Barclays boss forgoes bonus, Qatar deal probed

Updated 02 February 2013
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Barclays boss forgoes bonus, Qatar deal probed

LONDON: Barclays Chief Executive Antony Jenkins has opted not to take a bonus for 2012, saying he should “bear an appropriate degree of accountability” for the difficult year the British bank endured.
Jenkins is trying to restore Barclays’ reputation since the revelation of its role in a global interest rate rigging scandal led to a $450 million fine and the departure of his predecessor Bob Diamond.
Those efforts are unlikely to be a straight road. The Financial Times reported that British authorities are looking into an allegation that Barclays lent Qatar money to invest in it as part of a rescue fundraising at the height of the 2008 financial crisis.
UK rules forbid a public company from giving financial assistance in order to acquire its shares or those of a parent company.
A Barclays spokeswoman said: “Both the FSA and SFO investigations are ongoing and, as such, we are unable to comment further.”
The FSA, SFO and Qatar Holding declined to comment.
Jenkins, who became CEO in August, said he did not want to be considered for a bonus after a difficult year for the bank and its stakeholders.
“I think it only right that I bear an appropriate degree of accountability for those matters,” he said in a statement.
He said he was aware of considerable speculation about his bonus and wanted to avoid “further unnecessary public debate.” His annual salary as CEO is 1.1 million pounds and he could have received an annual bonus of up to 2.75 million.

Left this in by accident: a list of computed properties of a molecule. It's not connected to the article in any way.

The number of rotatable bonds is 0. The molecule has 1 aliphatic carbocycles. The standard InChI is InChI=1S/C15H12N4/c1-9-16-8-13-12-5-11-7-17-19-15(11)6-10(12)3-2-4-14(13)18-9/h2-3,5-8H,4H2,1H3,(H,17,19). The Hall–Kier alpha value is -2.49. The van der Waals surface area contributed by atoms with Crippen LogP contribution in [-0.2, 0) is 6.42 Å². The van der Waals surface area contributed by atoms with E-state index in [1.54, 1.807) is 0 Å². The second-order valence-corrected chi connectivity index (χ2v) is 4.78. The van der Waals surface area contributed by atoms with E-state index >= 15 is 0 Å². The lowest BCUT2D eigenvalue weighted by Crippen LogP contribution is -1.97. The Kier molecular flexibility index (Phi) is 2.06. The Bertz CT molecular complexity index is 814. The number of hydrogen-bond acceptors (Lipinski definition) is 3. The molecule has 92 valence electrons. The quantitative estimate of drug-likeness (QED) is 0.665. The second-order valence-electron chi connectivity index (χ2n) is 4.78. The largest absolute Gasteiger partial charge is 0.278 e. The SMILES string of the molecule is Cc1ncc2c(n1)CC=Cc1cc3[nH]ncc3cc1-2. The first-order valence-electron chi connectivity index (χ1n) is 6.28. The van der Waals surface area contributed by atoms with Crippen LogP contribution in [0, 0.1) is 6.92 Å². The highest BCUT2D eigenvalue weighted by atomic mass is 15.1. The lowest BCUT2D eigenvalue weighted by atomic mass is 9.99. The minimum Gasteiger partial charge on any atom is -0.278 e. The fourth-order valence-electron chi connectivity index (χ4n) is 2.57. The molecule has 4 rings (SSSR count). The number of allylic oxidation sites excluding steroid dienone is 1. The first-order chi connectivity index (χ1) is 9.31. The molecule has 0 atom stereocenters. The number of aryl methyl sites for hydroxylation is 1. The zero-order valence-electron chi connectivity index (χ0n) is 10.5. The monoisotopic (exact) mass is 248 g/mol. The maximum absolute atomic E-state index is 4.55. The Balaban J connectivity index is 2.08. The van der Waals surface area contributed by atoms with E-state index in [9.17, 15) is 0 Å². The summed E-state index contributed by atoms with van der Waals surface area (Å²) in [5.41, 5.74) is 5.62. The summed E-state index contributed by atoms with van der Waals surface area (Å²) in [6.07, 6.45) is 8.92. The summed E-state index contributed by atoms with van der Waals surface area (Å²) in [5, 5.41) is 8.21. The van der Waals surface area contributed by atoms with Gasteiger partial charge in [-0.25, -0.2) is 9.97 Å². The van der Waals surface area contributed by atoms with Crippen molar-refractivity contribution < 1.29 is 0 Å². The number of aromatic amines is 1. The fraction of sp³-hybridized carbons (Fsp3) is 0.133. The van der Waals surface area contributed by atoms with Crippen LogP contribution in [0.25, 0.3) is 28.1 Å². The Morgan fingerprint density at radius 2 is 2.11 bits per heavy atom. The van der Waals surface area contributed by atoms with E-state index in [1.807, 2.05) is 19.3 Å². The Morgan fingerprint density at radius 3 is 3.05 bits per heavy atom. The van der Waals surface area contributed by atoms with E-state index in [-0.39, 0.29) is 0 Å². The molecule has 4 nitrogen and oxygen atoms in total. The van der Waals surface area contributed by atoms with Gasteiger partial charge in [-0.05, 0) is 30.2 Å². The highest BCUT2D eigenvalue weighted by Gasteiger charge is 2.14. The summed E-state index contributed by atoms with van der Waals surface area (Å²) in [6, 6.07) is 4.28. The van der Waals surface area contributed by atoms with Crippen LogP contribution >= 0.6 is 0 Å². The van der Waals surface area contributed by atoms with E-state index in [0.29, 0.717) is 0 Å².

The issue of pay at Barclays and other banks is set to flare again next week when Jenkins, Barclays Chairman David Walker and their counterparts at Lloyds and HSBC are quizzed on pay by UK lawmakers.
RBS CEO Stephen Hester said last June he would waive his bonus for 2012 following a computer systems failure which caused disruption to millions of its customers.
Qatar Holding, which according to the FT is not accused of any wrongdoing, invested 5.3 billion pounds ($ 8.4 billion) in Barclays in June and October 2008, helping it avoid a government bailout, unlike rivals Lloyds Banking Group and Royal Bank of Scotland.
The Financial Services Authority (FSA) and Serious Fraud Office (SFO) have been looking into the investment since July. Allegations of a loan to the Qataris are a new thread of the investigation, the FT said, citing two sources familiar with the situation.
The deal with Qatar was questioned from the outset. Shareholders were angry it was offered more attractive terms than existing investors. A sale of warrants in November left Qatar sitting on a gain of 1.7 billion pounds from its investment, according to Reuters estimates.
Qatar Holding, part of the Qatar Investment Authority, which was set up by the state in 2005 to diversify its investments away from oil and gas, is the bank’s biggest shareholder with a 6.7 percent stake.